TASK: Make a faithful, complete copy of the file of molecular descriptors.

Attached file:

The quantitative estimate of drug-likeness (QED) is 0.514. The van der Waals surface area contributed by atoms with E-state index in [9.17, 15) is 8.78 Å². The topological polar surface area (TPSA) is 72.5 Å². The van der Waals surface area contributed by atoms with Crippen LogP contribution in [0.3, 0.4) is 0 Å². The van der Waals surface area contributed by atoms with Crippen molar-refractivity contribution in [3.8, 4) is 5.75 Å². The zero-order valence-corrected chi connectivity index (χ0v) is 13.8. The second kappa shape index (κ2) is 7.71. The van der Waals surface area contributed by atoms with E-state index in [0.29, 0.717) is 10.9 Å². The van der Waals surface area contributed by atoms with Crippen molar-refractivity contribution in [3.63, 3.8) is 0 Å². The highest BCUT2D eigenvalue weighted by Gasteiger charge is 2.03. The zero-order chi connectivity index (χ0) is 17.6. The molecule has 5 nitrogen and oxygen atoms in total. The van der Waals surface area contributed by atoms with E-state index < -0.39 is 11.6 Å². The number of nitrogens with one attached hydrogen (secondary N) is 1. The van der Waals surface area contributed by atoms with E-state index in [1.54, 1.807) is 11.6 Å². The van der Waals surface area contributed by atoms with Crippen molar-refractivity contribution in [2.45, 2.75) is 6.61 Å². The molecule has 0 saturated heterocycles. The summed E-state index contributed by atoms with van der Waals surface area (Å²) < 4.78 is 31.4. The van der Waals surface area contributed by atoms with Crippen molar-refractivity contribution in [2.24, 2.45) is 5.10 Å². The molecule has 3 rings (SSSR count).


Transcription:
The quantitative estimate of drug-likeness (QED) is 0.514. The van der Waals surface area contributed by atoms with E-state index in [9.17, 15) is 8.78 Å². The topological polar surface area (TPSA) is 72.5 Å². The van der Waals surface area contributed by atoms with Crippen LogP contribution in [0.3, 0.4) is 0 Å². The van der Waals surface area contributed by atoms with Crippen molar-refractivity contribution in [3.8, 4) is 5.75 Å². The zero-order valence-corrected chi connectivity index (χ0v) is 13.8. The second kappa shape index (κ2) is 7.71. The van der Waals surface area contributed by atoms with E-state index in [0.29, 0.717) is 10.9 Å². The van der Waals surface area contributed by atoms with Crippen molar-refractivity contribution in [3.63, 3.8) is 0 Å². The highest BCUT2D eigenvalue weighted by Gasteiger charge is 2.03. The zero-order chi connectivity index (χ0) is 17.6. The molecule has 5 nitrogen and oxygen atoms in total. The van der Waals surface area contributed by atoms with E-state index < -0.39 is 11.6 Å². The number of nitrogens with one attached hydrogen (secondary N) is 1. The van der Waals surface area contributed by atoms with E-state index in [1.54, 1.807) is 11.6 Å². The van der Waals surface area contributed by atoms with Crippen molar-refractivity contribution in [2.45, 2.75) is 6.61 Å². The molecule has 0 saturated heterocycles. The summed E-state index contributed by atoms with van der Waals surface area (Å²) < 4.78 is 31.4. The van der Waals surface area contributed by atoms with Crippen molar-refractivity contribution in [2.24, 2.45) is 5.10 Å². The molecule has 3 rings (SSSR count).